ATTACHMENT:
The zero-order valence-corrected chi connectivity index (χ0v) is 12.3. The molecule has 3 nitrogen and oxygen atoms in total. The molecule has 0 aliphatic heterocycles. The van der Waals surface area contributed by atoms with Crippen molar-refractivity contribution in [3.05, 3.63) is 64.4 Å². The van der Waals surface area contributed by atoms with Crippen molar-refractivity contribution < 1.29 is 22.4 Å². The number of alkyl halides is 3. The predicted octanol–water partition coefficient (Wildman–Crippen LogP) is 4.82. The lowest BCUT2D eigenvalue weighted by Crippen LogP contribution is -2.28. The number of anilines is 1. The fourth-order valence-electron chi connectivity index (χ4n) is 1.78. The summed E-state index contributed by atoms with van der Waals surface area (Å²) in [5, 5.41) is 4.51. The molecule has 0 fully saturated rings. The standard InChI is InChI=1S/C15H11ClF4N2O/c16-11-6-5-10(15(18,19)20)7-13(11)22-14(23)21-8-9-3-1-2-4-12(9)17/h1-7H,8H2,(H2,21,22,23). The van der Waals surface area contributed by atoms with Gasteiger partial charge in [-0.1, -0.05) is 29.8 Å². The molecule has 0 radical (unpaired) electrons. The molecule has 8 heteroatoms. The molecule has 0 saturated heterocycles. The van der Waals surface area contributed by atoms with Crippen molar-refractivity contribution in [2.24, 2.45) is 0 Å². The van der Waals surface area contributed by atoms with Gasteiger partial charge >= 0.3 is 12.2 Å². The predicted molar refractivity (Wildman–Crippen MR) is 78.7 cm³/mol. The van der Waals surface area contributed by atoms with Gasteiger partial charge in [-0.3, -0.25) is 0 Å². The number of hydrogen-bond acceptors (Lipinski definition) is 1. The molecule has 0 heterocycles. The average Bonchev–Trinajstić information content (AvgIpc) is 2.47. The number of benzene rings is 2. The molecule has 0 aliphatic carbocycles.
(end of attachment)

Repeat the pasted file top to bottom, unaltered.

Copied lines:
The zero-order valence-corrected chi connectivity index (χ0v) is 12.3. The molecule has 3 nitrogen and oxygen atoms in total. The molecule has 0 aliphatic heterocycles. The van der Waals surface area contributed by atoms with Crippen molar-refractivity contribution in [3.05, 3.63) is 64.4 Å². The van der Waals surface area contributed by atoms with Crippen molar-refractivity contribution < 1.29 is 22.4 Å². The number of alkyl halides is 3. The predicted octanol–water partition coefficient (Wildman–Crippen LogP) is 4.82. The lowest BCUT2D eigenvalue weighted by Crippen LogP contribution is -2.28. The number of anilines is 1. The fourth-order valence-electron chi connectivity index (χ4n) is 1.78. The summed E-state index contributed by atoms with van der Waals surface area (Å²) in [5, 5.41) is 4.51. The molecule has 0 fully saturated rings. The standard InChI is InChI=1S/C15H11ClF4N2O/c16-11-6-5-10(15(18,19)20)7-13(11)22-14(23)21-8-9-3-1-2-4-12(9)17/h1-7H,8H2,(H2,21,22,23). The van der Waals surface area contributed by atoms with Gasteiger partial charge in [-0.1, -0.05) is 29.8 Å². The molecule has 0 radical (unpaired) electrons. The molecule has 8 heteroatoms. The molecule has 0 saturated heterocycles. The van der Waals surface area contributed by atoms with Crippen molar-refractivity contribution in [2.24, 2.45) is 0 Å². The van der Waals surface area contributed by atoms with Gasteiger partial charge >= 0.3 is 12.2 Å². The predicted molar refractivity (Wildman–Crippen MR) is 78.7 cm³/mol. The van der Waals surface area contributed by atoms with Gasteiger partial charge in [-0.3, -0.25) is 0 Å². The number of hydrogen-bond acceptors (Lipinski definition) is 1. The molecule has 0 heterocycles. The average Bonchev–Trinajstić information content (AvgIpc) is 2.47. The number of benzene rings is 2. The molecule has 0 aliphatic carbocycles.